Chicken Soup Ad Deceptive, U.S. Contends

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Times Staff Writer

The Federal Trade Commission on Thursday accused Campbell Soup Co. of deceptive advertising for claiming that the firm’s Chicken Noodle soup may help reduce the risk of heart disease without disclosing its salt content.

The FTC administrative complaint said Campbell’s advertisement, which appeared in national magazines last winter, failed to disclose that its soups contain high levels of sodium, which may contribute to heart disease.

“The company’s failure to make this disclosure is deceptive,” the regulatory agency alleged. “Campbell did not have substantiation for its claims, and the representation that it did is false.”


Campbell officials deny that the ad was misleading.

A spokesman for the Center for Science in the Public Interest, a nonprofit consumer advocacy group that in February sought the FTC investigation, was pleased with the finding, but said the FTC should have taken even stronger action.

The FTC is seeking an order from an administrative law judge that would require Campbell, in ads that mention heart disease, to disclose sodium content for any soups with more than 500 milligrams in each 8-ounce serving. Campbell’s Chicken Noodle soup, the soup in the disputed advertisement, contains 910 milligrams of sodium in an 8-ounce serving, according to company officials.

Other States Investigate

The advertisement--part of the firm’s “Soup is Good Food” campaign--said Chicken Noodle soup contains low levels of fat and cholesterol and that a “diet low in fat and cholesterol may help reduce the risk of some forms of heart disease.”

“Health-related information is very important to consumers, therefore we want that information (to be) accurate,” said FTC spokeswoman Susan B. Ticknor.

The FTC complaint coincides with an investigation of the advertisement by California and seven other states. A decision on whether California will file suit against Campbell is expected in the next several weeks, according to Deputy Atty. Gen. Albert N. Shelden.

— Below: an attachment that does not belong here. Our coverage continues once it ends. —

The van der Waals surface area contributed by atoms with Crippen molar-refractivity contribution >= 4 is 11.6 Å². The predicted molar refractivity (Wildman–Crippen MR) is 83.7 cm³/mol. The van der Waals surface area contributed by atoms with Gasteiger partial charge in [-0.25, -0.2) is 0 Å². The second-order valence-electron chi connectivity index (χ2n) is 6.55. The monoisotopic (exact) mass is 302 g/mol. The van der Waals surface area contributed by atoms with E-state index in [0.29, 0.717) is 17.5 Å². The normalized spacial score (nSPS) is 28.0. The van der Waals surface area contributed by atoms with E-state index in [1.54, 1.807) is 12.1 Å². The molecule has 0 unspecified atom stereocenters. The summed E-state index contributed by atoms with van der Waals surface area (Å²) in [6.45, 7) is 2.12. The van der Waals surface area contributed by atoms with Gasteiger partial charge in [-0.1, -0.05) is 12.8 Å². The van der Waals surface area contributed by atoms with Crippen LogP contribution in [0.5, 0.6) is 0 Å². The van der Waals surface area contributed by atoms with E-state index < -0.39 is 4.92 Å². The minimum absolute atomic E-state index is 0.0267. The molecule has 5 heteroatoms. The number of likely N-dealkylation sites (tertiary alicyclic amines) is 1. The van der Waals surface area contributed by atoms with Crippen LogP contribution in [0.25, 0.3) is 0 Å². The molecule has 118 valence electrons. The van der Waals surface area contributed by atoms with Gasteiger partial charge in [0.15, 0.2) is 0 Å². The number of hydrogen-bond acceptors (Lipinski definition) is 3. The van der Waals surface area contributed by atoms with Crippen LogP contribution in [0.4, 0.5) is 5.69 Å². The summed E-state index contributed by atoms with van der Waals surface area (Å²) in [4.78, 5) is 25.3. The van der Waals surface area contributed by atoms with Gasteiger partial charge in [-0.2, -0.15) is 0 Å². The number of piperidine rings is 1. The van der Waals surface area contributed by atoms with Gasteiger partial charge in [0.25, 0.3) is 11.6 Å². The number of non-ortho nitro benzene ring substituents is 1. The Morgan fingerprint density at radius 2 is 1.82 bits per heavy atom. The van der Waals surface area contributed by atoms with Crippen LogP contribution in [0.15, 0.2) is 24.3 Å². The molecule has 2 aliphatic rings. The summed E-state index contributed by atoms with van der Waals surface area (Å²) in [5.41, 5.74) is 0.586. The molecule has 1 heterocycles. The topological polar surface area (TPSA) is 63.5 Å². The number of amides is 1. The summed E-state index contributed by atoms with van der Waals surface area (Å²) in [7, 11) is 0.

The FTC may also ask the judge to order Campbell not to advertise that its products may reduce the risk of heart disease without substantiation. Campbell could be fined $10,000 for every violation of the judge’s order, Ticknor said.


The FTC cannot seek fines for advertisements that have already run, she said.

Campbell spokesman James H. Moran said executives at the company’s headquarters in Camden, N.J., have not seen the complaint but believe that the ads are not misleading and say they will contest the commission’s complaint. “We stand behind the ad,” he said.

Campbell ran the two-page advertisement in magazines from October, 1987, to February, 1988. The discontinuation of the ads had nothing to do with the FTC investigation, Moran said.

He said Campbell, which controls about 66% of the country’s annual $2.3-billion soup market, did not mislead consumers because the salt content is on every can of the firm’s soups. “It’s not that we don’t tell the public sodium levels,” he said. “We give them the information.”